Factors relating to the mental health of women who were pregnant at the time of the Great East Japan earthquake: analysis from month 10 to month 48 after the earthquake
© The Author(s). 2016
Received: 21 January 2016
Accepted: 14 June 2016
Published: 27 June 2016
The Great East Japan Earthquake occurred at 2:46 p.m. on March 11, 2011. The epicenter was off the coast of Miyagi prefecture, and the magnitude of the earthquake was 9.0 with a maximum seismic intensity of 7.0. Although it has already been four years, victims continue to have complex problems. In the stricken areas of Miyagi prefecture, almost ten percent of the residents continue to live in temporary housing. Life altering events that force relocation and a change of living environment are known to adversely affect mental health. The purpose of this study was to examine the mental health of mothers of infants who experienced this disaster in Miyagi prefecture.
We conducted a survey using The Edinburgh Postnatal Depression Scale (10 months) and The General Health Questionnaire-28, an efficient screening tool for psychiatric distress. Eight hundred eighty-six mothers of children born from February to October, 2011 in Miyagi prefecture were surveyed 10, 16, 24, 36 and 48 months after the disaster. Data were analyzed with the use of SPSS 21.0 J for Windows. The study was approval by the review board of ethics at Tohoku University.
The questionnaire was answered by the following number of mothers at the specified months after the disaster: 677 at 10 months, 384 at 16 months, 351 at 24 months, 250 at 36 months and 193 at 48 months. Results at all time periods indicated a high prevalence of psychiatric distress among the mothers surveyed. The percentage of Japanese adults with high-risk GHQ-28 scores is 14 %, thus psychological distress among the subjects in the present study is considerably more widespread. General Health Questionnaire-28 scores were significantly higher for those mothers experiencing dissatisfaction in their marital relationships. We found that mothers have experienced severe mental distress since the disaster, which we think is a possible cause of depression that is leading to poor mental health.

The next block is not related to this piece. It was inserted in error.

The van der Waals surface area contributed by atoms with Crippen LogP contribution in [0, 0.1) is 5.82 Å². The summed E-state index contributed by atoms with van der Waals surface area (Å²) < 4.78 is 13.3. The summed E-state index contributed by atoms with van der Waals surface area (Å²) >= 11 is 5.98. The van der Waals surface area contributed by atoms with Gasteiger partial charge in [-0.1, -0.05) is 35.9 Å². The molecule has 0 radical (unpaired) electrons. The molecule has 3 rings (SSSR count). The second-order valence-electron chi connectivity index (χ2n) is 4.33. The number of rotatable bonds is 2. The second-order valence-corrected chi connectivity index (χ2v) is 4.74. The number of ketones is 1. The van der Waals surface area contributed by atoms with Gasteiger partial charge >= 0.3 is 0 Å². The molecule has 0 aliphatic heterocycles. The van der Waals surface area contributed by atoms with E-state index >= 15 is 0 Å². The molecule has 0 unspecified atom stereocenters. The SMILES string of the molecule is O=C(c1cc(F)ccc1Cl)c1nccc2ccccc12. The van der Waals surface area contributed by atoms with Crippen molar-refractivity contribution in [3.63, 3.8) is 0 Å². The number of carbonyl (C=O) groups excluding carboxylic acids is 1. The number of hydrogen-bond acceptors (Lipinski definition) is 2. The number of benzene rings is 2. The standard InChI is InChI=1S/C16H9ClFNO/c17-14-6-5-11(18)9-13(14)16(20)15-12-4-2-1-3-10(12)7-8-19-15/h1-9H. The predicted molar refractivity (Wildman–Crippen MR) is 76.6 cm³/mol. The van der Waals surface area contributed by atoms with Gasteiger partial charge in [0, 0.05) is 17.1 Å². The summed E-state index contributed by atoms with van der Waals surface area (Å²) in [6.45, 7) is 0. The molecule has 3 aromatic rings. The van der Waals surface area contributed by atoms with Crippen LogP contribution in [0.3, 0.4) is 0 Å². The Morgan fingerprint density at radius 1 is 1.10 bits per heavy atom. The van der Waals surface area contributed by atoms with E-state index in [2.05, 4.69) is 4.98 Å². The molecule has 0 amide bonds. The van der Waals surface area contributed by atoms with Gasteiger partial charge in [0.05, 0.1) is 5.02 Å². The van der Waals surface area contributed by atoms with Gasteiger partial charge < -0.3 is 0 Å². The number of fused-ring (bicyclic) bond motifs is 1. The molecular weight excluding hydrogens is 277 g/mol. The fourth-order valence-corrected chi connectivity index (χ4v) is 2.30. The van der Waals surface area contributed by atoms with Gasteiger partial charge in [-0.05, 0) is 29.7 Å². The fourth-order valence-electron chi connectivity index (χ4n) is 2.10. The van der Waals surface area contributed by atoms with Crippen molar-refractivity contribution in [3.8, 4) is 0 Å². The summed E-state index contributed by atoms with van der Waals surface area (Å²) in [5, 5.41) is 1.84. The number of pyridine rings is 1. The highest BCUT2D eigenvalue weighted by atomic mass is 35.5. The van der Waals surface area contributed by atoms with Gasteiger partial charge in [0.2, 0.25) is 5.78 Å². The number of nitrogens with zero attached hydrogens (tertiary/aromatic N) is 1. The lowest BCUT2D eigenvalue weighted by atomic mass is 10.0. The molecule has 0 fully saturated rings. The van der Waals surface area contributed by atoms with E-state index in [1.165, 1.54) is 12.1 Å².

The results indicate that the upheaval caused by the tsunami affected the mental health of the mothers. Psychological distress continued to be prevalent up to four years after the disaster. Different factors were found to be associated with their distress. The most common issues were economic problems, dissatisfaction in the marital relationship, and no support with childcare.
The Great East Japan Earthquake occurred at 2:46 p.m. on March 11, 2011. The epicenter was off the coast of Miyagi prefecture, and the magnitude of the earthquake was 9.0 with a maximum seismic intensity of 7.0. The giant tsunami that accompanied the earthquake destroyed many houses (around 400,000 houses either fully or partially destroyed) and took many lives (at least 15,000 deaths), causing devastation over a large area of the eastern coast of the Tohoku region of Japan. Although it has been four years after the disaster, 23,132 people in Miyagi prefecture still reside in temporary accommodations (http://www.fdma.go.jp/bn/higaihou_past_jishin.html). In addition, the Fukushima nuclear power plant incident occurred and numerous residents are still unable to return to their hometown. It is difficult to predict when these people will be able to return. Even in these harsh circumstances, 19,126 babies were born in Miyagi prefecture in 2011, and mothers are currently rearing their children in an earthquake-stricken living environment.
Even in times without earthquakes, pregnant women and women who have recently given birth are psychologically susceptible to experiencing a depressed state; in particular, post-partum depression is known to be a problem that may prevent a mother from developing an attachment to her child [1–6]. It is also reported that the post-partum depression of mothers is correlated with and influences the depression of fathers . A study on the effects of the earthquake on the psychophysical condition of mothers and their children was carried out three years after the great Hanshin-Awaji Earthquake site. The study results showed that psychophysical effects of the disaster on mothers and their children from areas with comparatively lesser damage were seen up to more than a year after the earthquake . In addition, significant predictors of postpartum depression associated with the Noto Peninsula earthquake were ‘anxiety towards the earthquake’ and the frequency of childbirth .